UN takes new step towards international cybercrime laws – a blow for online freedoms?
The UN General Assembly adopted by consensus a resolution proposed by Russia to draft laws against cybercrime by 2023, an initiative viewed with suspicion by Western nations who fear it could restrict free expression.
Called “Countering the use of information and communications technologies for criminal purposes,” the resolution – co-drafted with Equatorial Guinea – focuses on the work of a special committee launched in 2019. Starting in January the committee will hold at least six sessions of ten days alternating in New York and Vienna until the presentation of “a draft convention to the General Assembly at its seventy-eighth session” in September 2023, according to the resolution.
Russia’s attempts to regulate the use of cyberspace in an international treaty have been strongly opposed in recent years by the United States, Europeans, and human rights NGOs. They see the Russian move as a way to muzzle the Internet, restricting its use and freedom of expression on social networks.
“With the idea of a global convention, the Russians want to impose restrictions on the Internet,” said a Western diplomat speaking on condition of anonymity. A restrictive treaty could make it easier to block access to the Internet and strengthen control over its users in some countries, experts fear.
“The controversial UN resolution that set this process in motion is exceedingly vague in how it defines cybercrime,” argues Deborah Brown, a senior researcher and advocate for digital rights for the international watchdog group, Human Rights Watch. “In many countries, legislation and policies aimed at combating cybercrime use vague and ill-defined terms to criminalize legitimate forms of online expression, association, and assembly. These give wide-ranging power to governments to block websites deemed critical of the authorities, or even entire networks, applications, and services that facilitate the online exchange of and access to information.”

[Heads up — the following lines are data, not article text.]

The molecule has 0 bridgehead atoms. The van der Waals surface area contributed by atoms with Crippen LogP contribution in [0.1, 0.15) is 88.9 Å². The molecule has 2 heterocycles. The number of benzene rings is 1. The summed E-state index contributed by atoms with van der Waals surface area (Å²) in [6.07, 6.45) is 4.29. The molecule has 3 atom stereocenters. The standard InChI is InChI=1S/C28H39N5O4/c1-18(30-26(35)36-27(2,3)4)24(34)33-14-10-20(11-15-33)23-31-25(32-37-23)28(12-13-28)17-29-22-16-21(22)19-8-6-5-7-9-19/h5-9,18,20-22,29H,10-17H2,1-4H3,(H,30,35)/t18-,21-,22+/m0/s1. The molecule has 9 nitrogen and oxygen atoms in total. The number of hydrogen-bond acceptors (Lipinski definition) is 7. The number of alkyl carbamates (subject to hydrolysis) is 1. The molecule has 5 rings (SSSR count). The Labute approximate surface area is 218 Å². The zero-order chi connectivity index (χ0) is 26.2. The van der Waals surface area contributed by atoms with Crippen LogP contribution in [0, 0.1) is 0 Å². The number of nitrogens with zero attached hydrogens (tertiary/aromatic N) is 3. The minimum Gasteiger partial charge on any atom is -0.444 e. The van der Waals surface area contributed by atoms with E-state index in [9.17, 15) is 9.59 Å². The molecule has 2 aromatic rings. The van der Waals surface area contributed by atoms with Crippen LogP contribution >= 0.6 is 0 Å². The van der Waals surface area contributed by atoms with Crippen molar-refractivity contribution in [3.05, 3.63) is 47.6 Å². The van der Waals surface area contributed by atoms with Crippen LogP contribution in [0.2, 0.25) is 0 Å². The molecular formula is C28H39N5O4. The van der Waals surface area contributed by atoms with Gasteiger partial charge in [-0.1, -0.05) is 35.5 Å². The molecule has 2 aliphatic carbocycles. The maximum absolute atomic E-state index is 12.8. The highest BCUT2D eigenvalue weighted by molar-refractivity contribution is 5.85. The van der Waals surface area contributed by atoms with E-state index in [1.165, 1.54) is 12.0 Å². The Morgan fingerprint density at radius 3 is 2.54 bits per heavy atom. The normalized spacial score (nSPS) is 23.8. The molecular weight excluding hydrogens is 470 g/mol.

The resolution adopted on Wednesday stresses that “information and communications technologies, while having enormous potential for the development of States, create new opportunities for perpetrators and may contribute to a rise in the levels and complexity of crime.”
Cyberspace is often a prolific theater for espionage, blackmail, misinformation and aggression, often at the initiative of states or other groups. To date, there is still a lack of applicable international laws to curtail this, with only one binding international instrument on cybercrime, the Convention on Cybercrime – also known as the Budapest Convention– which entered into force in 2004.
Unlike the global text envisaged by Russia, this convention has only a regional scope. It serves as a reference for European countries developing legislation on cybercrime and as a framework for international cooperation among signatory states. If a new text is approved, it could eventually render the Budapest Convention obsolete, critics of the Russian initiative say.
© Agence France-Presse